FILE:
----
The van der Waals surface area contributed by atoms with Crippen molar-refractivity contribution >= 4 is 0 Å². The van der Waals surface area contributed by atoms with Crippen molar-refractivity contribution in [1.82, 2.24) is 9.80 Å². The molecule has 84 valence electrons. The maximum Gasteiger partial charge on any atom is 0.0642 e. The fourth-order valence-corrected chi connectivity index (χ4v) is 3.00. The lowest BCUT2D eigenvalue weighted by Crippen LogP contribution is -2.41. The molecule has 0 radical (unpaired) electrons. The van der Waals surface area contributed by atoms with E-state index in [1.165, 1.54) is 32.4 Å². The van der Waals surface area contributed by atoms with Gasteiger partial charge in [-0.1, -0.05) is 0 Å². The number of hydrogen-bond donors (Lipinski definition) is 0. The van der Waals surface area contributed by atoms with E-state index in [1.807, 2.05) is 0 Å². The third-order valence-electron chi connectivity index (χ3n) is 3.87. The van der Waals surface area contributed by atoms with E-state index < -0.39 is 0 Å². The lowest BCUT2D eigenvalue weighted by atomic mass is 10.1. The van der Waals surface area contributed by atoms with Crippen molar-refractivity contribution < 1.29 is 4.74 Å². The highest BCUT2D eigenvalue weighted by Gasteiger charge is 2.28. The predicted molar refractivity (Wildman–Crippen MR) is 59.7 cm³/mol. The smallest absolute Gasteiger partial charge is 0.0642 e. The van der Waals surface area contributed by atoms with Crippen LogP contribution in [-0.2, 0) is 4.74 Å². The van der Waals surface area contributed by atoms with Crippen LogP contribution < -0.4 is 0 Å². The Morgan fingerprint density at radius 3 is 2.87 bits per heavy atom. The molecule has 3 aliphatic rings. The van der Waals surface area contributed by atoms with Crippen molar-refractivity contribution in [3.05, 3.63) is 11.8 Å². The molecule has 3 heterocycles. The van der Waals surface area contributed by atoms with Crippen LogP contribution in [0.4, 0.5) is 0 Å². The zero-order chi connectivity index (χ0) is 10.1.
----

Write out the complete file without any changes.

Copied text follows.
The van der Waals surface area contributed by atoms with Crippen molar-refractivity contribution >= 4 is 0 Å². The van der Waals surface area contributed by atoms with Crippen molar-refractivity contribution in [1.82, 2.24) is 9.80 Å². The molecule has 84 valence electrons. The maximum Gasteiger partial charge on any atom is 0.0642 e. The fourth-order valence-corrected chi connectivity index (χ4v) is 3.00. The lowest BCUT2D eigenvalue weighted by Crippen LogP contribution is -2.41. The molecule has 0 radical (unpaired) electrons. The van der Waals surface area contributed by atoms with E-state index in [1.165, 1.54) is 32.4 Å². The van der Waals surface area contributed by atoms with Gasteiger partial charge in [-0.1, -0.05) is 0 Å². The number of hydrogen-bond donors (Lipinski definition) is 0. The van der Waals surface area contributed by atoms with E-state index in [1.807, 2.05) is 0 Å². The third-order valence-electron chi connectivity index (χ3n) is 3.87. The van der Waals surface area contributed by atoms with E-state index < -0.39 is 0 Å². The lowest BCUT2D eigenvalue weighted by atomic mass is 10.1. The van der Waals surface area contributed by atoms with Crippen molar-refractivity contribution < 1.29 is 4.74 Å². The highest BCUT2D eigenvalue weighted by Gasteiger charge is 2.28. The predicted molar refractivity (Wildman–Crippen MR) is 59.7 cm³/mol. The smallest absolute Gasteiger partial charge is 0.0642 e. The van der Waals surface area contributed by atoms with Crippen LogP contribution in [-0.2, 0) is 4.74 Å². The van der Waals surface area contributed by atoms with Crippen LogP contribution < -0.4 is 0 Å². The Morgan fingerprint density at radius 3 is 2.87 bits per heavy atom. The molecule has 3 aliphatic rings. The van der Waals surface area contributed by atoms with Crippen molar-refractivity contribution in [3.05, 3.63) is 11.8 Å². The molecule has 3 heterocycles. The van der Waals surface area contributed by atoms with Crippen LogP contribution in [0.4, 0.5) is 0 Å². The zero-order chi connectivity index (χ0) is 10.1.